Keteparaha - A testing framework for modern web apps

written on Monday, March 23, 2015

I started writing Keteparaha earlier this year after joining a new startup where I was attempting to teach the rest of the team functional testing techniques.

Using the Selenium Webdriver API directly felt so... clunky. Explaining to someone who isn't already sold on functional testing that the reason the button click failed was probably because the JavaScript that was meant to bind the click event didn't run fast enough. Well that was probably why it worked on my machine but not theirs. Or that I wanted them to use Page objects to hold the logic associated with each page and Component objects to represesnt parts of the page. But they would have to manage creating and returning these themselves.

So Keteparaha does that stuff for you. When the URL of the browser changes it looks up to see if it knows which page object it should be on now. When you click a button you can tell it to wait for a new component to appear and then it will return it to you. When you ask to click a link. It will make sure that the link is actually clickable. And tell you if it isn't. You can see a usage example below. But full keteparaha API documentation can be found here.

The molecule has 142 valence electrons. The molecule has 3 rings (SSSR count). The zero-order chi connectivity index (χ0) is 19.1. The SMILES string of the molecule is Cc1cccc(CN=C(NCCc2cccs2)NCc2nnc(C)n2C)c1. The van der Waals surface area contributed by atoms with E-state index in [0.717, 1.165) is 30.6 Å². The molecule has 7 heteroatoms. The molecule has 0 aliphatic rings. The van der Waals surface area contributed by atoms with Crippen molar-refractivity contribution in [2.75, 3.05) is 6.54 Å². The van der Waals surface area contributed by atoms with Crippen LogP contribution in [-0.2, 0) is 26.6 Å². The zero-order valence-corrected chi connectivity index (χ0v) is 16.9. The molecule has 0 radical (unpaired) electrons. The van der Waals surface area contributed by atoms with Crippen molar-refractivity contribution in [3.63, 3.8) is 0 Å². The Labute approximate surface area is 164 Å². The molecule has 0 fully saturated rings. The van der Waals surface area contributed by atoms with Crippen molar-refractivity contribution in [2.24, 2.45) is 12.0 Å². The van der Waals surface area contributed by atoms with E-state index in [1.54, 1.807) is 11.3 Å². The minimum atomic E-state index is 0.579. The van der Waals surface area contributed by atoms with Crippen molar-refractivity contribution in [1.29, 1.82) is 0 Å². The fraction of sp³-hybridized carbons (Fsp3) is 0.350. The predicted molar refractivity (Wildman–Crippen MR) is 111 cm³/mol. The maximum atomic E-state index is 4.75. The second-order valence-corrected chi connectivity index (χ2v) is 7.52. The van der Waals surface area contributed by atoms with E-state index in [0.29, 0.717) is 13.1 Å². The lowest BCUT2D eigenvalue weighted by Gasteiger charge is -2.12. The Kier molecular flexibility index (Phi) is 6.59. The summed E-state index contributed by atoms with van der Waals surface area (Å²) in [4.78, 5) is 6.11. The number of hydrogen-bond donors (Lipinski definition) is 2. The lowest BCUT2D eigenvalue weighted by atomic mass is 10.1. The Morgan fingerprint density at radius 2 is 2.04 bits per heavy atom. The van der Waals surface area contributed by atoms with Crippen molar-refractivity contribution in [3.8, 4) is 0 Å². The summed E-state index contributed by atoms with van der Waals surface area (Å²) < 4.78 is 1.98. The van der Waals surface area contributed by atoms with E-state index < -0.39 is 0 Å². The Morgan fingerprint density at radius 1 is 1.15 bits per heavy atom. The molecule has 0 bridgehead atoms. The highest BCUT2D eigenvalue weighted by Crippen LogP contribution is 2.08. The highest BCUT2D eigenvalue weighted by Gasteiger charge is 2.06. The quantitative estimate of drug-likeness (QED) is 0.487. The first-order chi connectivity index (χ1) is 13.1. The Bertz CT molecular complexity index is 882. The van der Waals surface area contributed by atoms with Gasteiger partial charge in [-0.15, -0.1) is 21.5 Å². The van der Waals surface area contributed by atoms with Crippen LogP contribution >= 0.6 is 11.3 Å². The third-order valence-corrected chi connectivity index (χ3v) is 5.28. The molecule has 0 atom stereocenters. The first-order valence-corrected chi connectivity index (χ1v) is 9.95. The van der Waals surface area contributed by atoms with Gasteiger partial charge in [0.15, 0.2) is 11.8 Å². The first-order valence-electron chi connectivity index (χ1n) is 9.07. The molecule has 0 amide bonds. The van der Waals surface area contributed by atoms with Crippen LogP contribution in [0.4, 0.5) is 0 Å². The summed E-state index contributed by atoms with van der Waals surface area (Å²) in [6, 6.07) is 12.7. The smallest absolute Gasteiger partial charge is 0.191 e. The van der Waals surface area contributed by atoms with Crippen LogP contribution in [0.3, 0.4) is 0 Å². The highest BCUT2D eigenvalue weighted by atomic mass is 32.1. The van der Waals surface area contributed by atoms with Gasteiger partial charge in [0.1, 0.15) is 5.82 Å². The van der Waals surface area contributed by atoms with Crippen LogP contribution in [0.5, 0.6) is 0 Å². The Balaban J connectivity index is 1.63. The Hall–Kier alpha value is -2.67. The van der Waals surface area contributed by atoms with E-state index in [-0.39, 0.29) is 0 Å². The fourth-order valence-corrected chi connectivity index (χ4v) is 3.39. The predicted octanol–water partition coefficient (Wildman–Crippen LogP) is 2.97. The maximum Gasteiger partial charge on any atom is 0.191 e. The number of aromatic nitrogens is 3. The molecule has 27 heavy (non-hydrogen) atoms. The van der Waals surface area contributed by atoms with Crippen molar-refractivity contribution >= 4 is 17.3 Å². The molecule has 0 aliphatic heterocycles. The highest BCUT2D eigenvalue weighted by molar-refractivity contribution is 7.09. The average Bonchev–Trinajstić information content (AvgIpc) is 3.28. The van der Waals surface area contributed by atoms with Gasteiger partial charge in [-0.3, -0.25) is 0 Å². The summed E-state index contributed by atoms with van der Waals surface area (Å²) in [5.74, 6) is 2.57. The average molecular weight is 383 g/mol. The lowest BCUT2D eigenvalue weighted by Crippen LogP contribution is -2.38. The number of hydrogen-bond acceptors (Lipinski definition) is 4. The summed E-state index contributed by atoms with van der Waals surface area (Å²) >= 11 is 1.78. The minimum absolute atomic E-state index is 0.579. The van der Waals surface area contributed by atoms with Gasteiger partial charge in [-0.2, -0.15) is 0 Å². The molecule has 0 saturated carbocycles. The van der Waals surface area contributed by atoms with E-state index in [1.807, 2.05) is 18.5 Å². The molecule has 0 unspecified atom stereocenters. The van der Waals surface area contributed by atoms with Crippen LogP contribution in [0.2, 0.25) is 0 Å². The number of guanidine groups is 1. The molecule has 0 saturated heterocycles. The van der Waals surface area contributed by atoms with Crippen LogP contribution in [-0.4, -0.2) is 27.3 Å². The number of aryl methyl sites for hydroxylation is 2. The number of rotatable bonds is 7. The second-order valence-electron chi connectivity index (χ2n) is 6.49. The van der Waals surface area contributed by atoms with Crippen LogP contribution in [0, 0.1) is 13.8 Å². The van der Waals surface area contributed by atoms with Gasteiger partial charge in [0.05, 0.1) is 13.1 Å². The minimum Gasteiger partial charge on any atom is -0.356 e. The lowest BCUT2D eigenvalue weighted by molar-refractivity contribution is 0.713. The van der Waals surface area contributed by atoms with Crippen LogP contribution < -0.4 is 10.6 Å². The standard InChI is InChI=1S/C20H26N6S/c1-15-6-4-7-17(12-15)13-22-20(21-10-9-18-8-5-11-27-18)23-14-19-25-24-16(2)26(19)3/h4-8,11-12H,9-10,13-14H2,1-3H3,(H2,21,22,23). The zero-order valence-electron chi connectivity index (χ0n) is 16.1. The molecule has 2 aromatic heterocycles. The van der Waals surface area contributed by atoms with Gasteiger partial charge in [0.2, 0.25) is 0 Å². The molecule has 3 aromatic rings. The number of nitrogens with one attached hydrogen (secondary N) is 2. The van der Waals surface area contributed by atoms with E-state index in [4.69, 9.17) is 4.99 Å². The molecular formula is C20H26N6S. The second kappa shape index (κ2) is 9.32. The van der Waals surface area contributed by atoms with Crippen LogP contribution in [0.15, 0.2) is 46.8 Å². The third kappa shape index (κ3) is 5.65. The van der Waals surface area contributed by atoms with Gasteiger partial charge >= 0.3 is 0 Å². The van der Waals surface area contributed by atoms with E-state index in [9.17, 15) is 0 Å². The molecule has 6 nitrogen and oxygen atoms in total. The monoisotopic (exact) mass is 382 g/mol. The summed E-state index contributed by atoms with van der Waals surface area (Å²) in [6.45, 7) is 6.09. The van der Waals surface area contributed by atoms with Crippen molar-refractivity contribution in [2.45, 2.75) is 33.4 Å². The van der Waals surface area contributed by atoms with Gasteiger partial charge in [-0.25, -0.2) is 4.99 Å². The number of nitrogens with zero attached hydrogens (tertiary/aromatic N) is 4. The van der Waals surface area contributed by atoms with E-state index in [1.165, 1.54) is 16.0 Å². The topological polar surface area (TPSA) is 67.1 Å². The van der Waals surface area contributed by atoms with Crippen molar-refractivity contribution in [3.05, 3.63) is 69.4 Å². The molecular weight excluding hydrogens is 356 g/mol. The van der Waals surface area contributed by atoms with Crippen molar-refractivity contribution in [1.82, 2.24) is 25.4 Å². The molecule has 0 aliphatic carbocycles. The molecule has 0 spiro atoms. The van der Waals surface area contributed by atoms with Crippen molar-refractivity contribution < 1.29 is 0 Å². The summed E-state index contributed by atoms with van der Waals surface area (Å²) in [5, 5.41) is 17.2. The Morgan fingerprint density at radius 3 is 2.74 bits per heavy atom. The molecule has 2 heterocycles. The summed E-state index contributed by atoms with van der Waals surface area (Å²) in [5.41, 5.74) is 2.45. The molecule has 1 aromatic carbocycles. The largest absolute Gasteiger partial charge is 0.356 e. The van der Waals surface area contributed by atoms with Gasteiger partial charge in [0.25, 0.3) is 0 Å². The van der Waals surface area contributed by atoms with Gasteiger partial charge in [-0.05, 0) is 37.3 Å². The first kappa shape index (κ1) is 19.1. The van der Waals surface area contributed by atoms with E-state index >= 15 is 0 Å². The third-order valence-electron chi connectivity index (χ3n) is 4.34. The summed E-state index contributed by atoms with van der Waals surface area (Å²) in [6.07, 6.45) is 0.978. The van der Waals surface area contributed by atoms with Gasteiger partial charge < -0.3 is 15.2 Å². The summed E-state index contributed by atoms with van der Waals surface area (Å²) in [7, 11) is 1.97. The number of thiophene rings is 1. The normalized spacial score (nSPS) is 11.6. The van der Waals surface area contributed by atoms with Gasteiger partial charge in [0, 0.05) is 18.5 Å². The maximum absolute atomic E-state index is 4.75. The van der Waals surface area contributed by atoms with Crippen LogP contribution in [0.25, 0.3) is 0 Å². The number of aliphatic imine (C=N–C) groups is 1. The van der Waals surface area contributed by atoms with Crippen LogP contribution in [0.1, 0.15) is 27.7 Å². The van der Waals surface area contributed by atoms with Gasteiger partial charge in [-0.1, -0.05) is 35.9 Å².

from keteparaha import BrowserTestCase, Component, Page


class LoginPage(Page):
    url = SERVER_URL.format('login/')

    def login(self, email, password):
        self.enter_text('input[name=email]', email)
        self.enter_text('input[name=password]', email)

class Dashboard(Page):
    url = SERVER_URL.format('dashboard/')

    def logged_in_username(self):
        return self.get_component('.username').text

    def open_comment_modal(self, comment):
        return self.click_button('Feedback', opens='#comment')

class CommentModal(Component)
    selector = '#comment'

    def comment(self, message):
        self.enter_text('input[name=message]', message)'input[type=submit]')

# User logs in and is redirected to the dashboard
dashboard = LoginPage(self.driver).login('', 'xxxxx')

# Their username is in the top menu
self.assertEqual(dashboard.logged_in_username(), 'aychedee')

# They can leave some feedback for the site owner
comment_modal = dashboard.open_comment_modal()
comment_modal.comment("Is it tea you're looking for?")

If an input field is inactive, it'll wait for it to become active, in the hope that a bit of JavaScript hasn't yet been run.

Hopefully it makes functionally testing a modern JS heavy web app a lot easier.

This entry was tagged JSON, python and web